The standard of review of a summary judgment is whether the trial court correctly found that there was no genuine issue of material fact and that the moving party is entitled to a judgment as a matter of law. Norton Hospitals, Inc. v. Peyton, 381 S.W.3d 286 (Ky.2012). We will uphold a summary judgment only if after viewing the evidence in the light most favorable to the party opposing the motion, we conclude that party “could not prevail under any circumstances.” Steelvest v. Scansteel Service Center, Inc., 807 S.W.2d 476 (Ky.1991). Where, as here, factual findings are not at issue, we review the legal conclusions of the lower courts de novo. Branham v. Stewart, 307 S.W.3d 94 (Ky.2010).
Michael, Jr. and Malik maintain that the trial court ignored a genuine issue of material fact in granting Pete's motion for summary judgment. They claim that Elizabeth's affidavit concerning Pete's legal representation demonstrates that she reasonably believed that Pete was representing not only her own interests, but the interests of her minor children as well. Elizabeth's affidavit states in part as follows:
7. In or around the summer of 2004, Mr. Pete met with me and my children, Michael and Malik, in person at my home to discuss the loss my children suffered as the result of the death of their father, Mr. Anderson.
8. On several occasions during the course of Defendants' representation in the Prior Action, Mr. Pete explained to me that a trust fund would be created for the benefit of my children, including Michael and Malik, should there be recovery of money from Dixie Warehouse Services in connection with the Prior Action.
9. Because of the course of my dealings and communications with Defendants, I understood that Defendants were representing me, my children, and my husband's, Mr. Anderson, estate in the Prior Action.
10. Specifically, I understood that Defendants were representing any claims my children, including Michael and Malik, may have had against Dixie Warehouse Services in the Prior Action.
Pete argues that the Court of Appeals erred because these facts are irrelevant, given that the question of duty is a legal one for the court to decide. However, “[a] plaintiff in a legal malpractice case has the burden of proving 1) that there was an employment relationship with the defendant/attorney; 2) that the attorney neglected his duty to exercise the ordinary care of a reasonably competent attorney acting in the same or similar circumstances; and (3) that the attorney's negligence was the proximate cause of damage to the client.” Marrs, 95 S.W.3d at 860 (quoting Step hens v. Denison, 64 S.W.3d 297, 298–99 (Ky.App .2001)). The contractual relationship between an attorney and client may be “either expressed or implied by the conduct of the parties.” Dougherty v. Runner, 581 S.W.2d 12, 16 (Ky.App.1978). Indeed, an attorney-client relationship may be created as a result of a party's “reasonable belief or expectation,” based on the attorney's conduct, that the attorney has endeavored to undertake representation. Lovell v. Winchester, 941 S.W.2d 466, 468 (Ky.1997); Am. Continental Ins. Co. v. Weber & Rose, P.S.C, 997 S.W.2d 12 (Ky.App.1998). Therefore, whether a party had a “reasonable belief or expectation” relating to the attorney's representation of that party's legal interests is a question of fact. See Marrs, 95 S.W.3d 856; Lovell, 941 S.W.2d 466.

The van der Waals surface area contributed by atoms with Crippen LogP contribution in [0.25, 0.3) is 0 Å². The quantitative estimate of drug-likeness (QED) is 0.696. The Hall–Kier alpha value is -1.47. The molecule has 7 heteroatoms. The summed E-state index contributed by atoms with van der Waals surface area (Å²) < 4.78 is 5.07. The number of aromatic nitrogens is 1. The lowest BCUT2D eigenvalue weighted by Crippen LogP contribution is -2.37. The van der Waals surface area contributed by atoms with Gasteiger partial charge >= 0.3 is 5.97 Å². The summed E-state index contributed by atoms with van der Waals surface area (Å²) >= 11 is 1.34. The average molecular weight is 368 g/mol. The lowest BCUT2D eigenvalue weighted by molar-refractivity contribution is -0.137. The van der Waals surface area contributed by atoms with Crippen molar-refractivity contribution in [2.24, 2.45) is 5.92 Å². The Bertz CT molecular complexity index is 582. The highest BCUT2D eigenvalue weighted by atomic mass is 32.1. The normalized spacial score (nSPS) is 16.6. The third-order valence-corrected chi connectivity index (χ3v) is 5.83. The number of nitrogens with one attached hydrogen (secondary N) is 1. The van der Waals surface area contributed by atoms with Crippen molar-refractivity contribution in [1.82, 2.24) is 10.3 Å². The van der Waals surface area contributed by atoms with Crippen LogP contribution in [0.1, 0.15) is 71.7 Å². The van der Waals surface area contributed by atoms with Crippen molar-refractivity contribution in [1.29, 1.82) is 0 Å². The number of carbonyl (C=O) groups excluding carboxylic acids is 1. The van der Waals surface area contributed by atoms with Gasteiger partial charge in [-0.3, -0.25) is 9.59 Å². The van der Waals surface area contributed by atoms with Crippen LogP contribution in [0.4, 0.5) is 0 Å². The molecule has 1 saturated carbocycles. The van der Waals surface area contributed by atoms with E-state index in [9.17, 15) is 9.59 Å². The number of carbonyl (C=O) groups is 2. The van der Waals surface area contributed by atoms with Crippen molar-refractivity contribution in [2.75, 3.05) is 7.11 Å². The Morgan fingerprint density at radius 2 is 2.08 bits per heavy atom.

In viewing the evidence in the light most favorable to Michael, Jr. and Malik, we may accept the facts presented in their mother's affidavit as true. Elizabeth testified that she believed “that Defendants were representing any claims my children, including Michael and Malik” had against Dixie.3 Therefore, the reasonableness of Elizabeth's belief presents a genuine issue of material fact, uncontroverted at the time summary judgment was entered. Without record of a contract, memoranda, or other facts establishing the scope of the relationship,4 it is plausible that Pete's conduct left Elizabeth with the reasonable understanding that he would pursue her minor sons' claims as well as her own. Of course, it may be revealed through discovery on remand that this was not the case, but the factual question of whether Elizabeth held a “reasonable belief or expectation” concerning Pete's representation precludes summary judgment. Steelvest, Inc., 807 S.W.2d at 480. Consequently, we affirm the Court of Appeals' reversal and remand of the trial court's summary judgment ruling on the issue of Pete's representation of Michael, Jr. and Malik regarding any claims they had arising from their father's death.
II. The Attorneys Owed Duties to the Children Who Were the Real Parties in Interest to the Wrongful Death Action.
Reversing the trial court on a second ground, the Court of Appeals concluded that because Michael, Jr. and Malik were the statutory beneficiaries of the underlying wrongful death suit, they were owed professional duties by Pete, even in the absence of privity. Pete contends that this conclusion is erroneous because the underlying wrongful death action belonged to the Anderson estate, and not to the surviving family members, meaning any malpractice action arising from the wrongful death claim could only be brought on behalf of the estate.
It is well settled that an attorney is liable to those parties who are intended to benefit from his or her services “irrespective of any lack of privity.” Hill v. Willmott, 561 S.W.2d 331, 334 (Ky.App.1978); Seigle v. Jasper, 867 S.W.2d 476 (Ky.App.1993). As such, the beneficiaries of a given cause of action have standing to bring a malpractice action against an attorney for his or her breach of professional duties in connection with that action. Hill, 561 S.W.2d at 334. With this principle in mind, we examine the nature of a wrongful death claim in order to determine who is entitled to the benefit of the action, and, in turn, who has standing to sue the attorney for malpractice.